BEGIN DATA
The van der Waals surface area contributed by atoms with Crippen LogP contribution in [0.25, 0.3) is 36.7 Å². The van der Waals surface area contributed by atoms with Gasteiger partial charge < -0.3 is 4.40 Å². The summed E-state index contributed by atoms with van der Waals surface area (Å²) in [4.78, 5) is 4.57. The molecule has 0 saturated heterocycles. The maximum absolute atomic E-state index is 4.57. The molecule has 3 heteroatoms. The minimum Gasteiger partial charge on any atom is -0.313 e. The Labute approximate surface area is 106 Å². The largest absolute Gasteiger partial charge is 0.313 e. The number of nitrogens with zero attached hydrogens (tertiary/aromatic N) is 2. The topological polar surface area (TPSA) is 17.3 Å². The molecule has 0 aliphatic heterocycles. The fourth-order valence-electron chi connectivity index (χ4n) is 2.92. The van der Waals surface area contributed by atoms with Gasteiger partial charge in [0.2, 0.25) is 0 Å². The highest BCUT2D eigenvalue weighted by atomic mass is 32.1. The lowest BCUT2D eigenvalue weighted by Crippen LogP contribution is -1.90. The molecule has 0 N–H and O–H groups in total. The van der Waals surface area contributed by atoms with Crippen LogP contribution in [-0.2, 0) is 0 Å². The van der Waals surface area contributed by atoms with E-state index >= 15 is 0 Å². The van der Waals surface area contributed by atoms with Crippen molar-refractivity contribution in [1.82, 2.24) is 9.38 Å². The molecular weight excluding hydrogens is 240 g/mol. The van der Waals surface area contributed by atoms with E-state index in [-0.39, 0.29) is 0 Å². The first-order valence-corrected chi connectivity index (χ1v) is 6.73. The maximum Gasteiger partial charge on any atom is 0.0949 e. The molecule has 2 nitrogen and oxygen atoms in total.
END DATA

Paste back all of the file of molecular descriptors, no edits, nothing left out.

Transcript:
The van der Waals surface area contributed by atoms with Crippen LogP contribution in [0.25, 0.3) is 36.7 Å². The van der Waals surface area contributed by atoms with Gasteiger partial charge < -0.3 is 4.40 Å². The summed E-state index contributed by atoms with van der Waals surface area (Å²) in [4.78, 5) is 4.57. The molecule has 0 saturated heterocycles. The maximum absolute atomic E-state index is 4.57. The molecule has 3 heteroatoms. The minimum Gasteiger partial charge on any atom is -0.313 e. The Labute approximate surface area is 106 Å². The largest absolute Gasteiger partial charge is 0.313 e. The number of nitrogens with zero attached hydrogens (tertiary/aromatic N) is 2. The topological polar surface area (TPSA) is 17.3 Å². The molecule has 0 aliphatic heterocycles. The fourth-order valence-electron chi connectivity index (χ4n) is 2.92. The van der Waals surface area contributed by atoms with Gasteiger partial charge in [0.2, 0.25) is 0 Å². The highest BCUT2D eigenvalue weighted by atomic mass is 32.1. The lowest BCUT2D eigenvalue weighted by Crippen LogP contribution is -1.90. The molecule has 0 N–H and O–H groups in total. The van der Waals surface area contributed by atoms with Crippen LogP contribution in [-0.2, 0) is 0 Å². The van der Waals surface area contributed by atoms with E-state index >= 15 is 0 Å². The van der Waals surface area contributed by atoms with Crippen molar-refractivity contribution in [1.82, 2.24) is 9.38 Å². The molecular weight excluding hydrogens is 240 g/mol. The van der Waals surface area contributed by atoms with E-state index in [-0.39, 0.29) is 0 Å². The first-order valence-corrected chi connectivity index (χ1v) is 6.73. The maximum Gasteiger partial charge on any atom is 0.0949 e. The molecule has 2 nitrogen and oxygen atoms in total.